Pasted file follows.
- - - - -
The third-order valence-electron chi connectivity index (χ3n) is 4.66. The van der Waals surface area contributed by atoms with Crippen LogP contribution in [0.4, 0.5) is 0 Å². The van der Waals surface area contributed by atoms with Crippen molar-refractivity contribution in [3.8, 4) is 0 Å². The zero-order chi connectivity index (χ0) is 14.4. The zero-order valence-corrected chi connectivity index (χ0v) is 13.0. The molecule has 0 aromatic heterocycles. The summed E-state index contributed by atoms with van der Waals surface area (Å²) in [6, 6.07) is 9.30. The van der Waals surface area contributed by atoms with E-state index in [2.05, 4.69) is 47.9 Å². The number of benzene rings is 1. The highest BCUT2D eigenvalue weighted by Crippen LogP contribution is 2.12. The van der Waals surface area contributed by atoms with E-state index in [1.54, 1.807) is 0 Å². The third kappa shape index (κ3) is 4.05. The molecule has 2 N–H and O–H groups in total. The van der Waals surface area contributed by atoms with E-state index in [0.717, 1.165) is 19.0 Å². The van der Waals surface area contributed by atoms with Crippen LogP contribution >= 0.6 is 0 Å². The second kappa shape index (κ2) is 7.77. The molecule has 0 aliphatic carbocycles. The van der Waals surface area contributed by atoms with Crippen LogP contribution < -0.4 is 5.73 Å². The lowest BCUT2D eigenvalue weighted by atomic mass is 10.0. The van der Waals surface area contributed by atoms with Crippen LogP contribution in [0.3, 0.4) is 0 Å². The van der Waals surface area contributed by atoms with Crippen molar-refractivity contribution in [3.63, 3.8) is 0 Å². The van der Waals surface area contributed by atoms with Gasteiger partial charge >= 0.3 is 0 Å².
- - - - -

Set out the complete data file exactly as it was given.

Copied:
The third-order valence-electron chi connectivity index (χ3n) is 4.66. The van der Waals surface area contributed by atoms with Crippen LogP contribution in [0.4, 0.5) is 0 Å². The van der Waals surface area contributed by atoms with Crippen molar-refractivity contribution in [3.8, 4) is 0 Å². The zero-order chi connectivity index (χ0) is 14.4. The zero-order valence-corrected chi connectivity index (χ0v) is 13.0. The molecule has 0 aromatic heterocycles. The summed E-state index contributed by atoms with van der Waals surface area (Å²) in [6, 6.07) is 9.30. The van der Waals surface area contributed by atoms with E-state index in [2.05, 4.69) is 47.9 Å². The number of benzene rings is 1. The highest BCUT2D eigenvalue weighted by Crippen LogP contribution is 2.12. The van der Waals surface area contributed by atoms with E-state index in [1.54, 1.807) is 0 Å². The third kappa shape index (κ3) is 4.05. The molecule has 2 N–H and O–H groups in total. The van der Waals surface area contributed by atoms with E-state index in [0.717, 1.165) is 19.0 Å². The van der Waals surface area contributed by atoms with Crippen LogP contribution >= 0.6 is 0 Å². The second kappa shape index (κ2) is 7.77. The molecule has 0 aliphatic carbocycles. The van der Waals surface area contributed by atoms with Crippen LogP contribution < -0.4 is 5.73 Å². The lowest BCUT2D eigenvalue weighted by atomic mass is 10.0. The van der Waals surface area contributed by atoms with Crippen LogP contribution in [0.3, 0.4) is 0 Å². The van der Waals surface area contributed by atoms with Crippen molar-refractivity contribution in [3.63, 3.8) is 0 Å². The van der Waals surface area contributed by atoms with Gasteiger partial charge >= 0.3 is 0 Å².